LiveLighter launches new campaign to tackle junk food delivery


EMBARGOED THURS 18 March, 2021 - 12.01am

Cancer Council WA has launched a new LiveLighter campaign targeting junk food delivery services, with new data revealing the marketing spend by food delivery brands has increased by 290% since 2017 [1]. The campaign encourages West Australians to make quick, tasty and nutritious meals at home instead.

Cancer Council WA’s CEO Ashley Reid said the new LiveLighter campaign encourages West Australian adults to lead healthier lives by eating well and being active.

“The new campaign was developed by Cancer Council WA after extensive research and consultation with members of the public, public health professionals, medical clinicians and advertising experts,” Mr Reid said.

“Only one in two [2] people are aware that carrying excess body fat is a risk for cancer, so it’s our duty to inform the community about cancer risks and encourage people towards healthier behaviours.

“By depicting people at the point of decision, the ad aims to empower the audience to prepare a quick and nutritious meal rather than ordering takeaway junk food.”

Mr Reid said that in early 2019, around one third (35%) of West Australians were using meal delivery services, but by the end of 2020 this number has risen to more than half (51%) of all West Aussies ordering meal delivery such as via apps like Uber Eats, Menulog and Deliveroo [3].

“Recently, particularly during the pandemic lockdown, we have seen a rise in the number of food delivery apps which not only let people order junk food at the push of a button, but also add to the endless amount of unhealthy food promotions we see in the community,” he said.

“This campaign focuses on the potential serious health consequences that can result from being above a healthy weight and the practical steps individuals can take to avoid weight gain by selecting healthy options instead.”

Upper Gastrointestinal and Bariatric Surgeon, Mr Krishna Epari, said the links between toxic fat and cancer are clear, but so are the steps needed to reduce a person’s risk.

“Research has shown that 13 types of cancer are more common in people who are above a healthy weight, including cancers of the oesophagus, breast, liver, gallbladder, kidney, bowel, multiple myeloma, meningioma, thyroid, gastric cardia, pancreas, ovaries and uterus,” Mr Epari said.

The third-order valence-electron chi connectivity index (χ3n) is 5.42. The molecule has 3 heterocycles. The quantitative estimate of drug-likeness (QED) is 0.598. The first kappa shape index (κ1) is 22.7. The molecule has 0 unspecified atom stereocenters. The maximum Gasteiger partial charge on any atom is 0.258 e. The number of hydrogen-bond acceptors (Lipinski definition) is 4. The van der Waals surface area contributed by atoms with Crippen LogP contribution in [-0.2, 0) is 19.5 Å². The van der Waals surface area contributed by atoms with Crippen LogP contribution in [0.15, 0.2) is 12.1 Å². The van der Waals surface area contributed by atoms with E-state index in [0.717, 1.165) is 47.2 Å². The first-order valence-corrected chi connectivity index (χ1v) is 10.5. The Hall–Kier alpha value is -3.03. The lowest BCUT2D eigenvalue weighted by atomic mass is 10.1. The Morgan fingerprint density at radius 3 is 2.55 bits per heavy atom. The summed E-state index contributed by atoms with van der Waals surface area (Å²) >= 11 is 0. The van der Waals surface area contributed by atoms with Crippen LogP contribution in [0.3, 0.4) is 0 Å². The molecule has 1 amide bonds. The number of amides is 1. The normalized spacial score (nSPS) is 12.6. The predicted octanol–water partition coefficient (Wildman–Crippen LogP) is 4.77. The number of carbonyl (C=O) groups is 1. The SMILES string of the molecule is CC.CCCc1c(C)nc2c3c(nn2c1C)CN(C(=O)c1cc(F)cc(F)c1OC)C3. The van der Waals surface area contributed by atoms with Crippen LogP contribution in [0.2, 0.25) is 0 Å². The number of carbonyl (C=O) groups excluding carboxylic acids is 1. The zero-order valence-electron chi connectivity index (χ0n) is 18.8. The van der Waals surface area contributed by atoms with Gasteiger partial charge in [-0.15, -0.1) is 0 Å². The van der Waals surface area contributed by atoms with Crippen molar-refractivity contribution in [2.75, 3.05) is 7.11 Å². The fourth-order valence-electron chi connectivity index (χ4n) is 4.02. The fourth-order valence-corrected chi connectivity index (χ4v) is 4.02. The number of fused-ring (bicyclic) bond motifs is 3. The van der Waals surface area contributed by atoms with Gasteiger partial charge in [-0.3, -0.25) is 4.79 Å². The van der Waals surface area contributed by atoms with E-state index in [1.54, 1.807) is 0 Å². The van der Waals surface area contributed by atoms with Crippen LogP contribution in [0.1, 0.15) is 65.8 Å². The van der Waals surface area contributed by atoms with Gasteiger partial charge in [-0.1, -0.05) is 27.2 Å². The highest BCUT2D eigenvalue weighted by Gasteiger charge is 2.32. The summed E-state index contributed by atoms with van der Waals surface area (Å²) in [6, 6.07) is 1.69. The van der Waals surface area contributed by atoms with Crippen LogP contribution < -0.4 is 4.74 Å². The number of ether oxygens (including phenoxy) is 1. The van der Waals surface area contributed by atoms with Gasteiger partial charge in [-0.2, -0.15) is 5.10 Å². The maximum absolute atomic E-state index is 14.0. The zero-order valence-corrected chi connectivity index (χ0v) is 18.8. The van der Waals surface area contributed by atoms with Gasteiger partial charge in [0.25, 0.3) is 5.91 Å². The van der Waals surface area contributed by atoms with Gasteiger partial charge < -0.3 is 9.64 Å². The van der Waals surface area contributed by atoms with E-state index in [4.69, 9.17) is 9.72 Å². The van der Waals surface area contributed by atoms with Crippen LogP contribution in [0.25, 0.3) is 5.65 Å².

“A longer duration of being overweight during adulthood is also associated with an increased risk of developing cancer.”

Cancer Council 13 11 20


Media Contact: Jane Simpson, 0438 682 548

LiveLighter new campaign launch
When: Thursday 18 March, 2021
Time: 9.00am – 10.00am (registration from 8.45am for a 9.15am start)
Location: Ellis room, Bendat Basketball Centre, Perry Lakes
Media Interviews: 9.50am


  • View the new campaign
  • The new campaign will be seen in metro and regional areas throughout Western Australia. It will run across all major TV and radio networks, as well as supporting channels such as AFL media, bus stops, shopping centres and various digital and social media platforms. It will run from today until Saturday 15th May 2021.
  • LiveLighter is funded by the WA Department of Health, and delivered by Cancer Council WA.
  • More information is available via the LiveLighter website about how to make small lifestyle changes to improve people’s health.
  • It is estimated that in Australia in 2010, almost 4,000 cancers cases were attributable to being above a healthy weight [4].
  • In Western Australia in 2015, 7.8% of the total cancer burden was attributable to being above a healthy body weight, the second leading preventable risk factor for cancer behind tobacco use [5].
  • The number of cancer cases attributable to being above a healthy weight is likely to grow over time as obesity rates continue to increase [6].

To the editor: No “headless fatties” please
Being overweight comes with a lot of health issues. Some of these are related to the stigma that is attached to being above a healthy weight. We urge you to use images that are respectful, inclusive and non-stigmatising when reporting on issues related to body weight. For example, show people who are above a healthy weight participating in everyday activities that are not related to weight gain, and use images that include their faces. We are happy to provide you with suitable images if required.

[1] Landsberry & James 2021
[2] Nuss 2020
[3] Roy Morgan 2021
[4] Whiteman, 2015
[5] Dept of Health WA, 2020
[6] Pearson-Stuttard, 2018